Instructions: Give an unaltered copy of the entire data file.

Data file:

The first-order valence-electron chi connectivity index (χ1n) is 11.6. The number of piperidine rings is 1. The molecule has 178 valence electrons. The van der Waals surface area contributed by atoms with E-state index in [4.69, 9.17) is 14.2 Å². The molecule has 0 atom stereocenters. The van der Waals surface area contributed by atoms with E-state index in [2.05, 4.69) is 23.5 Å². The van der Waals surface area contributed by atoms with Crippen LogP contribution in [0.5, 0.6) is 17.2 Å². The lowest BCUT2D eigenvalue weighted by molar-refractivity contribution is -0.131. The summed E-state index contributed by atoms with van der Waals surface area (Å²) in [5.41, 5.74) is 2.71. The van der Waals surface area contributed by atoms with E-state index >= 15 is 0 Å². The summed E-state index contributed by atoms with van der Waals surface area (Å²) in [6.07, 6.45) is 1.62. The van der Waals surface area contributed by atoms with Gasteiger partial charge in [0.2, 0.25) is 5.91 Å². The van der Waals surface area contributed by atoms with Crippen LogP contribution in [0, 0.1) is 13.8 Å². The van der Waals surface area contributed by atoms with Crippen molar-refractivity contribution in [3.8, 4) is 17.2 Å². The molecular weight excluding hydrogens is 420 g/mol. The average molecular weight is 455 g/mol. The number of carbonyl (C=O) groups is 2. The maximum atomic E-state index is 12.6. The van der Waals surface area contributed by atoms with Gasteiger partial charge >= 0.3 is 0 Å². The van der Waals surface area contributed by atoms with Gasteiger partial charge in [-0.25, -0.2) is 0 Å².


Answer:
The first-order valence-electron chi connectivity index (χ1n) is 11.6. The number of piperidine rings is 1. The molecule has 178 valence electrons. The van der Waals surface area contributed by atoms with E-state index in [4.69, 9.17) is 14.2 Å². The molecule has 0 atom stereocenters. The van der Waals surface area contributed by atoms with E-state index in [2.05, 4.69) is 23.5 Å². The van der Waals surface area contributed by atoms with Crippen LogP contribution in [0.5, 0.6) is 17.2 Å². The lowest BCUT2D eigenvalue weighted by molar-refractivity contribution is -0.131. The summed E-state index contributed by atoms with van der Waals surface area (Å²) in [5.41, 5.74) is 2.71. The van der Waals surface area contributed by atoms with E-state index >= 15 is 0 Å². The summed E-state index contributed by atoms with van der Waals surface area (Å²) in [6.07, 6.45) is 1.62. The van der Waals surface area contributed by atoms with Gasteiger partial charge in [0.2, 0.25) is 5.91 Å². The van der Waals surface area contributed by atoms with Crippen LogP contribution in [0, 0.1) is 13.8 Å². The van der Waals surface area contributed by atoms with Crippen molar-refractivity contribution in [3.8, 4) is 17.2 Å². The molecular weight excluding hydrogens is 420 g/mol. The average molecular weight is 455 g/mol. The number of carbonyl (C=O) groups is 2. The maximum atomic E-state index is 12.6. The van der Waals surface area contributed by atoms with Gasteiger partial charge >= 0.3 is 0 Å². The van der Waals surface area contributed by atoms with Gasteiger partial charge in [-0.25, -0.2) is 0 Å².